Does it have anything to do with the fact the Business Report’s publisher Rolfe McCollister endorsed Sharon Weston Broome last year, an endorsement which was so illegitimate on its face given the 45-point difference in LABI scores, the best indicator of whether a Louisiana legislator is pro-business or not, between Bodi White and Broome as to make a mockery of the publication’s name? Is this an example of water-carrying?
Why does the Business Report persist in calling Cosman a real estate developer? He’s a stucco contractor. If he’s able to develop that parcel on the corner of Bluebonnet and Jefferson, which thanks to the Business Report’s coverage is a major if, it’ll be his first venture in that field.
Which leads to something else – why is this supposedly evidence of corruption? The first piece of property Cosman bought was worth $42,000 when it was appraised by a licensed appraiser. It sold for $50,000, which is $8,000 more than that appraisal. Forget about the city’s appraisal – the fact that the land went to auction and one other bidder was there, and that bidder bugged out at $50,000, should tell you all you need to know about which appraisal was closer to reality.
As for the second parcel, the sale of which is supposedly the worse of the two, does the Business Report think this is Pumpkin Center or Zwolle? That’s a piece of property on the corner of Bluebonnet and Jefferson. You don’t think every developer in Baton Rouge would pay attention if it became available? That none of them watch the city-parish government’s listings of property to be auctioned?
Answer: of course they do. So if none of them show up to bid on that property, it tells you something – namely, that the parcel in question is a dog with fleas.
It’s zoned residential, but nobody in their right mind will build a house on the corner of Bluebonnet and Perkins. Build some condos there? Awesome – this market isn’t saturated with condos as is; sounds like a real moneymaker to put a half-dozen units on that property. Get it re-zoned? Now? Even if you could, it’s not like you have space to throw much more into that space than a Verizon store, a Subway and a CC’s Coffeehouse amid a retail real estate market in Baton Rouge which is pretty soft as is. We’re not talking about a good piece of land here; chances are Cosman is going to get a snootful of this real estate development thing and decide it’s not for him thanks to this deal.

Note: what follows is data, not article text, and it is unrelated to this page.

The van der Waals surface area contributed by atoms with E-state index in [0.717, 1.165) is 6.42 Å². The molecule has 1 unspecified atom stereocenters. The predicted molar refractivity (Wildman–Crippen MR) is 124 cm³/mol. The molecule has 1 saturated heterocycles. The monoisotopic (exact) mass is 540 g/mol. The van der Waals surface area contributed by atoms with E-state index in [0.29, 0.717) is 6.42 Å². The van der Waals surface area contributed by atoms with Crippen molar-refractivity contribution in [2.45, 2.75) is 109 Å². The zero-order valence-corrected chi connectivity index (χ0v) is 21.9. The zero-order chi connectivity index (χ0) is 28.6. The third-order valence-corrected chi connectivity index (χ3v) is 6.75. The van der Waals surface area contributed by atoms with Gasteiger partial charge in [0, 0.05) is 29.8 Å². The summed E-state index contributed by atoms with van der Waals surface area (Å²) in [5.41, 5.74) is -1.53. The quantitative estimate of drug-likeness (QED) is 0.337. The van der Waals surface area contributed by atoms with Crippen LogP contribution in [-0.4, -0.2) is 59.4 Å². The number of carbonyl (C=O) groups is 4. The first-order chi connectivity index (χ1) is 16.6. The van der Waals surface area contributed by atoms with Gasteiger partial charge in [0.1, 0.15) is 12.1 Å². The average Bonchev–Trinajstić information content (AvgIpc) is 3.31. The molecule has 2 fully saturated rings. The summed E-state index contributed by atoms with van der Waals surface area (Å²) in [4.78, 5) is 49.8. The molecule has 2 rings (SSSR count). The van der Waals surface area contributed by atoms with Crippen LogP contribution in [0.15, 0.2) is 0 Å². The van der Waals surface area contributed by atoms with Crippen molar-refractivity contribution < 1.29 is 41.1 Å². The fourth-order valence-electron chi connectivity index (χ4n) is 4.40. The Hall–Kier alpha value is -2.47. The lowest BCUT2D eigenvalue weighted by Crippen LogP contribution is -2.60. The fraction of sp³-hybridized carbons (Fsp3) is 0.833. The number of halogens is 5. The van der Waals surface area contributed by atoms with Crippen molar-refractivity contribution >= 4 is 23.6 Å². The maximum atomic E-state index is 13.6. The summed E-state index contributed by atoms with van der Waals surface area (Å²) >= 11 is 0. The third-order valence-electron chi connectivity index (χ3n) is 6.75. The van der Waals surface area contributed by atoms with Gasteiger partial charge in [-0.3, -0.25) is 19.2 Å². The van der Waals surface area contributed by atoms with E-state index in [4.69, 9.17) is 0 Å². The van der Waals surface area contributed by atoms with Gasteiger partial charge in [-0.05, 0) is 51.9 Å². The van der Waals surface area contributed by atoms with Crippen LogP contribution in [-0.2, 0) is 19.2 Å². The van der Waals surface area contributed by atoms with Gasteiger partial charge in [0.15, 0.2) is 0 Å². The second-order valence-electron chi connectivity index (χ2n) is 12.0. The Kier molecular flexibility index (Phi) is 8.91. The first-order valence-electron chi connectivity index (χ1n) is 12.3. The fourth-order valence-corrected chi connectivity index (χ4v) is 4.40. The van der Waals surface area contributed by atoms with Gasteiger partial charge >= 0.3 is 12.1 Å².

You could make the argument that the Metro Council screwed up by not rejecting the sale because the price was too low, but if this thing had generated the kind of attention the Business Report seems to think it should have, the bet here is the result wouldn’t change.
Look, if you want to get the maximum sale price on a piece of real estate you own, nobody in that business will advise you to auction it. Besides municipal auctions, the primary auctions you’ll see in that market come as a result of two things – sheriff’s sales and foreclosure auctions. Properties in those sales go for pennies on the dollar, because price in real estate is a function of timing as much as it is of inherent value. That’s why when you’re selling your house, you hire a real estate agent and list it. Why doesn’t the city-parish do that? Because for one thing, if they went out and hired real estate agents to sell surplus property you’d have stories left and right about the connected real estate agents who got the listings. For another, it takes a long time to sell property, particularly larger parcels. The point of auctioning city property is to get it off the books, to stop having to pay to maintain it (which a local government will do a crappy job of, anyway) and to put it into commerce so that it can start generating property tax.
The real irritant here is why the city-parish still owned these properties, and lots of others it’s stupidly holding onto, instead of unloading them years or decades ago. If you want to complain about some fantasy $200,000 loss the city-parish took on Cosman’s land, then why aren’t you screaming about the millions of dollars in property tax revenue it’s wasted by not moving the land to paying customers?
Heck understood this, independent of the fact he was friendly with Cosman. What the Business Report neglects to inform its readers is he was on a four-year crusade to get the city-parish to unload all the land in his district that it didn’t absolutely need and his advocacy to auction these two parcels was a drop in the bucket of that crusade.
What’s worst about this is the effect this will have. By making a scandal out of the city-parish auctioning surplus property because the price didn’t meet the unrealistic expectations of a bureaucrat or two, the Business Report is going to halt the efforts to put that property back into commerce. And that means a smaller tax base, less economic growth and, in all likelihood, higher taxes for worse services for those of us who own property in Baton Rouge.
Thanks a lot, guys. You helped give us the BRAVE scandal by endorsing Broome, and now you’re helping her distract the public from it by pushing a fake-news scandal. That’s a bang-up job of promoting a good business climate at the Business Report.